Hundreds of passengers escaped down emergency slides as smoke on a Korean Air Lines plane forced a mass evacuation before take-off.Read the full story ›
A Japanese man has been transported to prosecutors on charges of attempted murder over allegedly stabbing a singer ahead of a gig.Read the full story ›
Schoolgirl who was kidnapped more than two years ago escapes her abductor after he forgot to "lock the door" of flat where she was held.Read the full story ›
Cycling events at the Tokyo 2020 Olympics will be held 75 miles away from the capital as part of a £1.2billion programme in cuts.Read the full story ›
A suitcase containing the decomposing body of an elderly woman has been found inside a locker at Tokyo station in Japan.Read the full story ›
An earthquake has shaken Tokyo and the surrounding areas earlier today, but no tsunami warning has been issued, the Japan Meteorological Agency said.
Reuters report that the magnitude 5.3 quake - downgraded from 5.6 - centered in the Ibaraki prefecture just northeast of the Japanese capital shook buildings and briefly halted the city's rail network.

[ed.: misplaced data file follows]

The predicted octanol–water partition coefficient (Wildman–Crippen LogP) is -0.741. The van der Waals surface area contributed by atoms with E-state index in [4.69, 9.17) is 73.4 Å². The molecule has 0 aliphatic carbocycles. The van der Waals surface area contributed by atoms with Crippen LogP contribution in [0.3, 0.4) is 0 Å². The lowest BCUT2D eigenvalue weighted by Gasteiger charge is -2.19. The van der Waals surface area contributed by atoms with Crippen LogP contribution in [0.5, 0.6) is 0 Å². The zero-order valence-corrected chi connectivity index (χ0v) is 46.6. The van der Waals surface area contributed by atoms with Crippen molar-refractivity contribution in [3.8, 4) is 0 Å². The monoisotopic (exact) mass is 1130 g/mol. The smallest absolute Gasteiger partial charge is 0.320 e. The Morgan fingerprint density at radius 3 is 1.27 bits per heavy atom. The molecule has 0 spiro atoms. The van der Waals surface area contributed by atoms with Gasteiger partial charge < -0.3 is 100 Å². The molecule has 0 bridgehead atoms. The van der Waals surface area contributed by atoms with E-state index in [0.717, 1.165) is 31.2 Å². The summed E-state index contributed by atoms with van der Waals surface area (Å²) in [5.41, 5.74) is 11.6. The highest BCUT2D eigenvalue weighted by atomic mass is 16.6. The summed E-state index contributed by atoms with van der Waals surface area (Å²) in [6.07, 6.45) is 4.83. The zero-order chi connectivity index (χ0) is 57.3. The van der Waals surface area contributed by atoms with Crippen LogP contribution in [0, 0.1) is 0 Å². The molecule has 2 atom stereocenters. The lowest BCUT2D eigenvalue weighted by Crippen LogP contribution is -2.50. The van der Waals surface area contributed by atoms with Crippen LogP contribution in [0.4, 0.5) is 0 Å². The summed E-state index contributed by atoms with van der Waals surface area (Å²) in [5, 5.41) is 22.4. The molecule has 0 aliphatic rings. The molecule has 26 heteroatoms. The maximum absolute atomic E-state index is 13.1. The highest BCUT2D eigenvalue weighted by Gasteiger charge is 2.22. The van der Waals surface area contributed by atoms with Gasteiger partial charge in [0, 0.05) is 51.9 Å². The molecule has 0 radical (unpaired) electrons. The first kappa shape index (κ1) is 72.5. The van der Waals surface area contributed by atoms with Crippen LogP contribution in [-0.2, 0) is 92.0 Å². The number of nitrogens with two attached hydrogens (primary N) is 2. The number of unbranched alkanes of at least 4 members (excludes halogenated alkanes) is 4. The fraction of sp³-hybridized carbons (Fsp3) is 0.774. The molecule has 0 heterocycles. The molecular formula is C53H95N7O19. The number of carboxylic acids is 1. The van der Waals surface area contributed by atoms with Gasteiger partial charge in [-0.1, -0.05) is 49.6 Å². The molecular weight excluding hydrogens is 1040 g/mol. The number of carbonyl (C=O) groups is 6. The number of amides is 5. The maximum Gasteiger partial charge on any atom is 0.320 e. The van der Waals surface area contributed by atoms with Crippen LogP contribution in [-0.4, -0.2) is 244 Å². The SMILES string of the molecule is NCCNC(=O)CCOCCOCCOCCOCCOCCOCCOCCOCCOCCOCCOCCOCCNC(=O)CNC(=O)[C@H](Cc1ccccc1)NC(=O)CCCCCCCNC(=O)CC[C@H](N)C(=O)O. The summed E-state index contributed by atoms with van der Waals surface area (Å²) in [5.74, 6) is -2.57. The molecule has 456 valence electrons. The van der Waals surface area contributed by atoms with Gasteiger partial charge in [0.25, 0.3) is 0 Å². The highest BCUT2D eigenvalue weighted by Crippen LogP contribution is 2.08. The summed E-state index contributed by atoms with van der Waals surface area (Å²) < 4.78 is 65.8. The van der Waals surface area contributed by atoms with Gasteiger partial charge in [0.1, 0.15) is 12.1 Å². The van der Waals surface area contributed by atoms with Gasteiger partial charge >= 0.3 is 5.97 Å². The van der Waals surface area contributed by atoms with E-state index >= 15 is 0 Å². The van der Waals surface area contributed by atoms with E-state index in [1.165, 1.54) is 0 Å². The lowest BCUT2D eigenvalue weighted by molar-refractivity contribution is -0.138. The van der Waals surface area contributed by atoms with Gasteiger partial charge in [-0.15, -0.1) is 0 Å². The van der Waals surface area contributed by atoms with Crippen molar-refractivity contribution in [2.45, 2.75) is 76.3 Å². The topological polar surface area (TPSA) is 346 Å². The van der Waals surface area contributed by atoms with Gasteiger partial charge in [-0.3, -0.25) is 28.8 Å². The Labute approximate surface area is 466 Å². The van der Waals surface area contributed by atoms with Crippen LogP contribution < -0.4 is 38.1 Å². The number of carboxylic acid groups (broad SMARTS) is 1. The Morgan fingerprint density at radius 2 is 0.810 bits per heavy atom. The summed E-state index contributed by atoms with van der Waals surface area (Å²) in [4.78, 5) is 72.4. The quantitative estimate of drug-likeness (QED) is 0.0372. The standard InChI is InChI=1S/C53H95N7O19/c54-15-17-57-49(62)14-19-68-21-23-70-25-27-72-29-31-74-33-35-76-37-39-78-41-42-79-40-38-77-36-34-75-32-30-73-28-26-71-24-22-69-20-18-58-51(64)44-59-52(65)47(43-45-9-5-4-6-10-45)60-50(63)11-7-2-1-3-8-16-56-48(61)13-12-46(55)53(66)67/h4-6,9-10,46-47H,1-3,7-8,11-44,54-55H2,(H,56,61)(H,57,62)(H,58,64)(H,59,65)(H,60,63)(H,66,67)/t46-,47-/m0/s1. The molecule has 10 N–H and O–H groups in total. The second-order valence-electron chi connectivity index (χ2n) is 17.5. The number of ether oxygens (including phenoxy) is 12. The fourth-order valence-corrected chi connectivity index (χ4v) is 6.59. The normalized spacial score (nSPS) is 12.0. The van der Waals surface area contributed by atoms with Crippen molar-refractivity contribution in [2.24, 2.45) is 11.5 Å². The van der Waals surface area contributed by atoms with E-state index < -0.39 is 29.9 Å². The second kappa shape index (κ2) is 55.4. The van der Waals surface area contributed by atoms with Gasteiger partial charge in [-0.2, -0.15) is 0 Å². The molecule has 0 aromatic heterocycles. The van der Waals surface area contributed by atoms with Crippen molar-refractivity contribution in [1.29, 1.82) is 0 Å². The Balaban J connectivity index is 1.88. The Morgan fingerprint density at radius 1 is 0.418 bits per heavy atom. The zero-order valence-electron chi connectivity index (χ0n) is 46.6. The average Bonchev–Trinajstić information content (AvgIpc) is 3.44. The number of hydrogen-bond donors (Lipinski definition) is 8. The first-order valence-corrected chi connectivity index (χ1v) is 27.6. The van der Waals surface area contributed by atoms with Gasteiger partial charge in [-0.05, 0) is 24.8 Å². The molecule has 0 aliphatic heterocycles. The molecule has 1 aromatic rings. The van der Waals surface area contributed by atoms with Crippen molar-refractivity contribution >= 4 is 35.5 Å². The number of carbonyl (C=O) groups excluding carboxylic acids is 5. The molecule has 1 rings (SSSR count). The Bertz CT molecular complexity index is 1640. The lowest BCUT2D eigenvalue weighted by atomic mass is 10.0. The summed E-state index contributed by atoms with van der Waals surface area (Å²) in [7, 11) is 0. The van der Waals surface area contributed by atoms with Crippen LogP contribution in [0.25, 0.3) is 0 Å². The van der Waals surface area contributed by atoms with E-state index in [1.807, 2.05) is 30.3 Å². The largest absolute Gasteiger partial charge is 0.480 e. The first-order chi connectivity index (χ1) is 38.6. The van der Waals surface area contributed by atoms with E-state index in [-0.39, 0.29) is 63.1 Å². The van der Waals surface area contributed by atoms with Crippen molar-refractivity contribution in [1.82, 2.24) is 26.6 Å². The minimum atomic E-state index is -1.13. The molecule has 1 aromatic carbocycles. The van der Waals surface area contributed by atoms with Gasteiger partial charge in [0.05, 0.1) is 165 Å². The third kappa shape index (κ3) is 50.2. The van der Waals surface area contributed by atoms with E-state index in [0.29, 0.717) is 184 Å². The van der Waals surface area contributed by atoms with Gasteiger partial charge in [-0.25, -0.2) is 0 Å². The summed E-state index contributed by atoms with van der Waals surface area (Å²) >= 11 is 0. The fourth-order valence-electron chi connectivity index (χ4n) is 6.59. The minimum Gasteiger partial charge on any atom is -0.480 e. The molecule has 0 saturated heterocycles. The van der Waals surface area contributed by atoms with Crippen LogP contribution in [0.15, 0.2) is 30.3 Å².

There has been no immediate reports of damage or injuries.
An earthquake with a preliminary magnitude of 5 jolted eastern Japan including the capital, Tokyo, on Sunday, the NHK public broadcaster and witnesses said.
There were no immediate reports of injuries or damage, and no tsunami warning was issued.
An earthquake has shaken buildings in the Japanese capital of Tokyo, according to witnesses.
A salon in Tokyo has rolled out a bold new beauty treatment, using snail slime. The substance is applied by the snail itself, sliding slowly across the face. The salon says it helps make skin supple, removes dry, scaly patches and helps to moisturise.
The salon uses a team of five one-year-old Japanese native snails. And when they're not crawling about on a customer's face, they dine on high-grade vegetables to help keep them in shape. Some beauty experts dispute claims they can help reinvigorate the skin.
Sumo wrestlers have been paying their respects to Shinto gods in a ritual marking the beginning of the wrestling season in Japan.
The "stepping of the foot" ritual, intended to ward off evil, is performed each year by the highest-ranking sumo wrestler at the Meiji Shrine in Tokyo.